Music From The Movies
The word “timely” is well used against Tony Mitchell’s film Flood. With parts of the UK finding itself under water over the summer, the premise of this Canadian/British co-production, based on Richard Doyle’s novel, couldn’t have rung more true. When an unusually ferocious storm rages to the east of the British Isles and the ocean swells, London finds itself at immediate risk and is subsequently overwhelmed by floodwater. In scenes that would have done any number of Hollywood blockbusters proud, the terrifying situation is brought vividly to life on screen.
When I discovered back in January that Debbie Wiseman was to score this disaster epic, I was excited. Although she is well known for the beauty of her music, Debbie also knows how to let rip in the action/thriller stakes, something she revealed in her first class scores for Lighthouse and Arsène Lupin. Like the former, Flood is an absolute musical assault, but one that gets the pulse racing, rather than the skin crawling. A selection of motifs and figures make up the bulk of the score, dominated by brass and strings and with a modernistic beating heart, courtesy of some funky electronics and tympani.
At the heart of the score lies a haunting lament, which opens the album (‘Flood’). Hayley Westenra is the featured soloist in the score and her ageless vocal stands out against the resonating, bellowing strings. The theme is a lamentation for a devastated city and its people, with an air of strength and triumph of spirit, perhaps brought about by a strong horn presence later in the cue. The theme is reprised at key moments, in varying guises, and these moments have the propensity to bring on goosebumps, so affecting is the performance by Westenra and the Royal Philharmonic Orchestra.
From the second cue, the ironically titled ‘Granny’s Cottage’, all hell breaks loose and the wild ride of Flood gets into gear. The title suggests a sweet idyll, but that’s not the case; with a whoosh of electronics, the orchestra rages along with the water and key brass and string figures are unleashed. Debbie admits in the album-sleeve interview that she worked the strings ‘quite hard’ and that shows here with a racing, cascading string figure that becomes a mainstay of the album. The brass section work wonders too and they are one of the absolute highlights of this score, so urgent and unyielding is their presence. They transform the flood water itself into a classic movie monster, with ferocious growling horns and alike. This seemingly unstoppable barrage continues across many cues, with the composer introducing new rhythmic figures for strings and returning to them throughout. ‘The Raging Storm’ is a particularly exciting cue, among many, and ends with a persistently rising motif played out by percussion, brass and strings that gets a fuller rendition in ‘The Capital at a Standstill’.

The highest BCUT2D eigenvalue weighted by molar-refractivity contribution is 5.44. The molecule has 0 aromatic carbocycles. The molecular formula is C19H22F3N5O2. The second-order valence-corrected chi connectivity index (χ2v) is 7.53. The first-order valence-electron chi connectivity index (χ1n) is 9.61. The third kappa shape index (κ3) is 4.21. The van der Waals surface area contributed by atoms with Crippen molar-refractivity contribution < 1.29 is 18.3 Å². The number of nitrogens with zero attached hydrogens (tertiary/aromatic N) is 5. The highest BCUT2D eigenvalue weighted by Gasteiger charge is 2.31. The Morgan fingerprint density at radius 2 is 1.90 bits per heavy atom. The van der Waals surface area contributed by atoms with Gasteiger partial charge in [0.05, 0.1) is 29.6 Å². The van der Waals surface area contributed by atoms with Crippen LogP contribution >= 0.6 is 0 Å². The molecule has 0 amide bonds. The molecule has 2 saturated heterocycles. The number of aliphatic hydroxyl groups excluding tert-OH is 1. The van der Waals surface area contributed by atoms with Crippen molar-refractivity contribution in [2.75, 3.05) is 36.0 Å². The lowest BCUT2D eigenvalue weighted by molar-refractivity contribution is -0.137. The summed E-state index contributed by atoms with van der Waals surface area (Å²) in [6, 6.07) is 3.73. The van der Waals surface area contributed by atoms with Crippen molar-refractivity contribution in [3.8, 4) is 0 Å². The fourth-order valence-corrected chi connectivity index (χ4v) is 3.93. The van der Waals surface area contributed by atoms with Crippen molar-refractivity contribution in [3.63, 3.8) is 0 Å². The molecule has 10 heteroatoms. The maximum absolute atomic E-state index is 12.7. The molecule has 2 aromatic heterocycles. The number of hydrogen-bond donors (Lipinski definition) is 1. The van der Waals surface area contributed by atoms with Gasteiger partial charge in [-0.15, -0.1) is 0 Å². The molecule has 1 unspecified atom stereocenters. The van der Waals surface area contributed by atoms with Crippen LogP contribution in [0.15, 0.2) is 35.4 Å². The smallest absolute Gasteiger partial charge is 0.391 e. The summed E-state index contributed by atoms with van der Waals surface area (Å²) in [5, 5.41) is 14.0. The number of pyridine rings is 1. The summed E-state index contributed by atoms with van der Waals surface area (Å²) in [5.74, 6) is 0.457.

When the orchestra is given time to breathe, the score focuses in on the human story that runs amongst the chaos. These moments are given over largely to piano and woodwinds and are most evident in the cues ‘Personal Differences’, ‘Difficult Decisions’ and ‘No Way Out’. A highlight cue for me though is ‘Evacuation’, which begins with an orchestral rendition of the main lament theme and moves into a sad piano/woodwind refrain before the strings cry out in complete desperation; a moving moment indeed, but it’s not long of course before the water rages across the screen once again and these quieter, reflective moments are drowned out.
I’ve been fortunate enough to have this music for a number of weeks and I have to admit it has barely been out of the CD player. While the action cues may be a little unrelenting for some, I can’t get enough of the adrenalin rush that comes from hearing this large orchestra take (and give) a battering; plus, the fact that the composer had only a few weeks to get this together makes the result all the more impressive. Once again Debbie Wiseman has created an immediate and affecting score, skilfully conceived and remarkably presented.